Mentee NameTitle of ManuscriptMentor NameAge CategoryGenre(s)Total word count (approx.)
Heather FishwickMirrored SnowMarisa NoelleYAFantasy, Fairytale Retelling72000

MIRRORED SNOW is a YA gender-reversed retelling of Snow White, told from the perspective of a girl trapped in the queen’s magic mirror. It is complete at 72,000 words.

Unseen by all, Mirror has spent her entire life spying for Queen Maia from inside palace mirrors, her reports condemning courtiers and servants to the queen’s cruelty. She dreams of living beyond the confines of her mirror, and having friends who know she exists – rather than the one-way conversations she is used to carrying out with castle staff. But if she defies the queen, the castle workers she watches and loves will be killed. Mirror already lives with the guilt of one death, and refuses to be responsible for another. 

When Prince Snowdon arrives – and is the first person other than the queen who can see her – Mirror dares to consider an alternative future. With Snowdon on the throne, her friends will be safe and Mirror can look for a solution to the curse that traps her, without putting anyone at risk.

However, the queen is intent on killing Snowdon, and helping the prince will put her friends, and her own existence, in greater danger. But spending time with Snowdon is everything Mirror hoped having a real friend would be, and she soon realises she cares about him too much to let her fears stand in the way of saving him.

If Mirror is going to defeat the queen and protect her friends, she will have to see herself as more than an empty reflection first.

Mirrored Snow will appeal to fans of Marissa Meyer’s Lunar Chronicles, Kalynn Bayron’s Cinderella is Dead, and A Throne of Swans by Katharine and Elizabeth Corr. It was longlisted for the Write Mentor Children’s Novel Award 2020.

I live in Northamptonshire and am currently studying for an MA in Creative Writing for Children and Young Adults through Manchester Metropolitan University. I am also a member of the Wattpad Stars program. I review a wide range of children’s literature on my blog – – and @makexbelieve on Twitter.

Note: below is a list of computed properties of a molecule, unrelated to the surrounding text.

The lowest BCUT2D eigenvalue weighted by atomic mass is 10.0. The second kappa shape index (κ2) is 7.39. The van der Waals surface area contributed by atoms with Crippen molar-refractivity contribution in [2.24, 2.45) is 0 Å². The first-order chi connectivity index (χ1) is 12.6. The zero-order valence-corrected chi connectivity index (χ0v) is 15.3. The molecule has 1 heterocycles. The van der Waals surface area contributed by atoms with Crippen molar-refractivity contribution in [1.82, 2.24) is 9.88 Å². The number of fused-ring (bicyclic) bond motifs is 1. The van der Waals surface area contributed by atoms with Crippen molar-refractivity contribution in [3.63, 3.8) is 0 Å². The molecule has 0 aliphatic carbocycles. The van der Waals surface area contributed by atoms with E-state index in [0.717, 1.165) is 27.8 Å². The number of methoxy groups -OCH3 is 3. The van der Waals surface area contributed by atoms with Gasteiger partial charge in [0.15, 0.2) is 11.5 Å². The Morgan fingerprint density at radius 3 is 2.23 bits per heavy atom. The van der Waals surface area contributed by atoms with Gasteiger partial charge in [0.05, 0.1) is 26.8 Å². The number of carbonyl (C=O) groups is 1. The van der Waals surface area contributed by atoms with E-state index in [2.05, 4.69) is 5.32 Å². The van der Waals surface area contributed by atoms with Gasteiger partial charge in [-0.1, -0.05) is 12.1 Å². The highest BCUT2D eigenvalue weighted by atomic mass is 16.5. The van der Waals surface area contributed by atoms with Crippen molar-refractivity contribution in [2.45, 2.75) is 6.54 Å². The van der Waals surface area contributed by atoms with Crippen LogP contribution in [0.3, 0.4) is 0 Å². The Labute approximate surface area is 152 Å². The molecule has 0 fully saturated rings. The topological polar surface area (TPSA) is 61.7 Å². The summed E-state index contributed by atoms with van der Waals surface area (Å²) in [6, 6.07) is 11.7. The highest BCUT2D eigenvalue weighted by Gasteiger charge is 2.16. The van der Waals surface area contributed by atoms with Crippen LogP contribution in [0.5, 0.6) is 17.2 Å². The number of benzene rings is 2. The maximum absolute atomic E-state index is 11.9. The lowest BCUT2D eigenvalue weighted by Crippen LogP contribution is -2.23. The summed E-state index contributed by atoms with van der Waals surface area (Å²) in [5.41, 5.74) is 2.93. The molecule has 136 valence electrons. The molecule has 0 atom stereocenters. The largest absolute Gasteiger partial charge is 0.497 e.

Thank you for your time and consideration.

Kind regards,
Heather Fishwick


“Yes, yes, you are still the fairest in the land.” I sighed. I had been answering this question for as long as I could remember, and the answer never changed.

The queen was using my mirror to paint her lips a deep, gory red. Knowing her, it was probably made from the blood of her enemies. Pale powder from the crushed bones of those she had killed. Maybe her fake nails weren’t actually fake… 

But even without stolen body parts, the queen was breathtaking. I couldn’t lie in response to her question, but I would never need to. Which was for the best – the backlash to a different answer would shake the palace to its foundations.

“Although if you ask me, ‘fairest’ isn’t the right term. It evokes a sense of… justice. Not a word I’d associate with you.” I flicked an imaginary speck of mirror-world dust from my plain black dress to avoid looking up. There wasn’t really any dust where I was trapped. There wasn’t anything – except me and a small box of white space surrounded by an opulent gold frame. “Fair as in beautiful, I’ll give you; fair as in, well, a decent human being… Not so much.”

Beyond her, the royal suite was a flawless sea of palest grey with striking gold and crimson accents. A world I had never stepped into, although it was the last room in the palace I wanted to enter.

The queen tutted but didn’t reply, her focus on the edges of her lips, not me. Never me. Even though, unlike my friends in the kitchen, she could actually see me.

I hugged my arms around my stomach, trying to sooth the aching emptiness that filled me whenever I was with the queen.

Stop it, I chided myself. It was for the best that my pretend friends couldn’t see me. 
If they could, they would hate me. 

It was my fault danger surrounded them like a constant knife to the throat. My affection put them at risk. I wouldn’t – couldn’t – forget the last person to suffer the repercussions of the queen’s disappointment in me. Lyona’s devastation when the boy she loved vanished without a trace. My chest tightened, as though all the air had been sucked from my lungs. Black spots threatened at the edges of my vision. I closed my eyes and counted to ten, pushing the panic down.

I needed to think of something safe. Something positive. Something like the event which had been fuelling kitchen gossip for weeks. Prince Snowdon would be arriving later that morning: the boy whose eighteenth birthday would mark the end of the queen’s reign in Rosenberg. 

The queen put down her lip stain and picked up a pot of dark, glittering powder. She was taking longer to dress than usual. She was nervous.